Increased affordability and recent housing price stability have placed Sydney in a positive position heading into 2013. An underlying shortage of property means upwards pressure on prices should remain in place.
The back half of 2012 saw the Sydney housing market string a few months of price growth together after seemingly finding its floor, according to RP Data figures.
Of the major cities, it was the only non-resource based economy that showed any significant signs of promise. Sydney has been one of the most resilient markets in recent years, according to RP Data’s national research director Tim Lawless, who claims dwelling values bottomed out in May 2012, after falling by 5% since November 2010.
“Over the 12 months to September, Sydney values were up 0.9%, the first annual rise since June 2011,” Lawless says.
A dense population, stable unemployment figures of just over 4% and tight rental vacancy rates of 1.8% boosted the greater Sydney area; complementing the harbour city’s fundamental strengths, which include a supply shortage, the presence of big businesses and the fact it’s a desirable destination for residents and tourists alike.
“The Sydney market is probably sitting at about 6.30 on the clock, the bottom being six,” says Charles Tarbey, Century 21 CEO. “It is definitely on the rise and rightly so. We have seen stable prices for a very long time, without any growth and some areas have gone backwards over the last four to five years, so I would suggest that Sydney is ready for a nice, steady growth plane.”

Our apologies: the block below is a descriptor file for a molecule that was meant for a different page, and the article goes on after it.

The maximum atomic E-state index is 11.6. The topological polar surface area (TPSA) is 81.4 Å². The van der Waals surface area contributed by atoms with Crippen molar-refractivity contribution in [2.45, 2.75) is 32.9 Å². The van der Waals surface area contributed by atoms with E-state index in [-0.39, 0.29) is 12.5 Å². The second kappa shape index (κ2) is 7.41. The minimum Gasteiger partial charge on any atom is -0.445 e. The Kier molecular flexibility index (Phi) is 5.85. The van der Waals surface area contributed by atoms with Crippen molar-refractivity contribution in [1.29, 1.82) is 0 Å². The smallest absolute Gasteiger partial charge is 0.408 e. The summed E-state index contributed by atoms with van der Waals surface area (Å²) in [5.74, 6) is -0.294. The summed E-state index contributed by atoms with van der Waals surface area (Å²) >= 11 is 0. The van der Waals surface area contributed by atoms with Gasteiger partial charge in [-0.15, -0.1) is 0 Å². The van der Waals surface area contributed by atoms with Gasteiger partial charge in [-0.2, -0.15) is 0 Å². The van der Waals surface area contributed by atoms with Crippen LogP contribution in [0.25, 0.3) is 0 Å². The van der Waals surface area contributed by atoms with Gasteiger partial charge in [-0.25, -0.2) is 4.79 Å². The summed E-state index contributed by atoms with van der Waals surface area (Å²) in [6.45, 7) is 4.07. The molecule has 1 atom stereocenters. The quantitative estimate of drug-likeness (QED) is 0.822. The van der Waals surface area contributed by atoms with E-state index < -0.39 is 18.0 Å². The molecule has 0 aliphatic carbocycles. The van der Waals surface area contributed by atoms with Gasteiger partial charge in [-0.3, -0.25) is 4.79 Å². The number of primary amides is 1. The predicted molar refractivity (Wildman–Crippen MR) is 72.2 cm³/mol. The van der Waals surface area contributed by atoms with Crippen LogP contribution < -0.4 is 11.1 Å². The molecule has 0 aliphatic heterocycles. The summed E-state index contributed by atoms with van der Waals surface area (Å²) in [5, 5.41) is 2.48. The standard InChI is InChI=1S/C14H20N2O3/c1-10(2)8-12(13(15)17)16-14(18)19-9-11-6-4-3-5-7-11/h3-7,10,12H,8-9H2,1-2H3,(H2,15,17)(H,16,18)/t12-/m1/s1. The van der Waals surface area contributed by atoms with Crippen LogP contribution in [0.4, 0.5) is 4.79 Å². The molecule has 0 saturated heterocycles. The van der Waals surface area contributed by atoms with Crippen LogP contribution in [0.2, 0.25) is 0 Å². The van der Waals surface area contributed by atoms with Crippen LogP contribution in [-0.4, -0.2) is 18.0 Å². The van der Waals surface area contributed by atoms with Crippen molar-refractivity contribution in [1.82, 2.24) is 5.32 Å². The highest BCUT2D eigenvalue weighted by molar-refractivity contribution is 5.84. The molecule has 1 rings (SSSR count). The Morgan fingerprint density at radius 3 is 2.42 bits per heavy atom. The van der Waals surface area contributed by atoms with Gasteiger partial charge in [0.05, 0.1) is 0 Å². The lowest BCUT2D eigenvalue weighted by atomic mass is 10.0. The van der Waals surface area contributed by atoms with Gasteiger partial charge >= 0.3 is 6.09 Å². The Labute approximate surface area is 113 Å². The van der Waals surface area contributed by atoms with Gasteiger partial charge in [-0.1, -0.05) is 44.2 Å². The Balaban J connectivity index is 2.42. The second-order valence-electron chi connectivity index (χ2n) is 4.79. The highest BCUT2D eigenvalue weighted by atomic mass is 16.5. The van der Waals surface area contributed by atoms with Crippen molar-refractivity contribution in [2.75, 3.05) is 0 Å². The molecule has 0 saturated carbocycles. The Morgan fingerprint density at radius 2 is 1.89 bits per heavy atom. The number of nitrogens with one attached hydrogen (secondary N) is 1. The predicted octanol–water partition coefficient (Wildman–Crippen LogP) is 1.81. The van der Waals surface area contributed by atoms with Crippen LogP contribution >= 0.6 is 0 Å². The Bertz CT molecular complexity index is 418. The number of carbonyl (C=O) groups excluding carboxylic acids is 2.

Looking forward, housing economists are divided over the extent of Sydney’s growth.
“We’re predicting CPI of 2.4% and we’re predicting Sydney house price growth of 2.1%, so in real terms, we’re predicting growth to fall,” says Residex CEO John Edwards. “We predict it will do really well by 2016. In Sydney, the recovery is all about affordability. It is close to being balanced as far as stock is concerned and there is potentially a slight oversupply of units, but housing is still relatively unaffordable. It will take a little while for that situation to change.”
Overall, median house prices in Sydney are forecast to lift by a cumulative total of 16%, or 5% per annum, to $790,000 over the three years to June 2015. This reflects a total rise of 6.3% in real terms according to the QBE LMI Housing Outlook report.
Supply and demand factors
1. Housing shortage
A perceived shortage of housing supply is what characterises the Sydney housing market and ensures prices continue to experience some upwards pressure.
“New South Wales generally, but mostly Sydney, is extremely tight,” says Paul Braddick, ANZ head of property research. “We’ve been measuring a pretty significant housing shortage at the national level, but more than half of that exists in Sydney.”
Braddick believes the city hasn’t been producing nearly enough houses since 2004, which has created substantial pent-up demand and prompted acceleration in rent prices. The shortage has come to the fore recently even in state politics, with Planning Minister Brad Hazzard opening a green paper on development policy, inviting the submission of ideas on how to address Sydney’s supply and demand imbalance.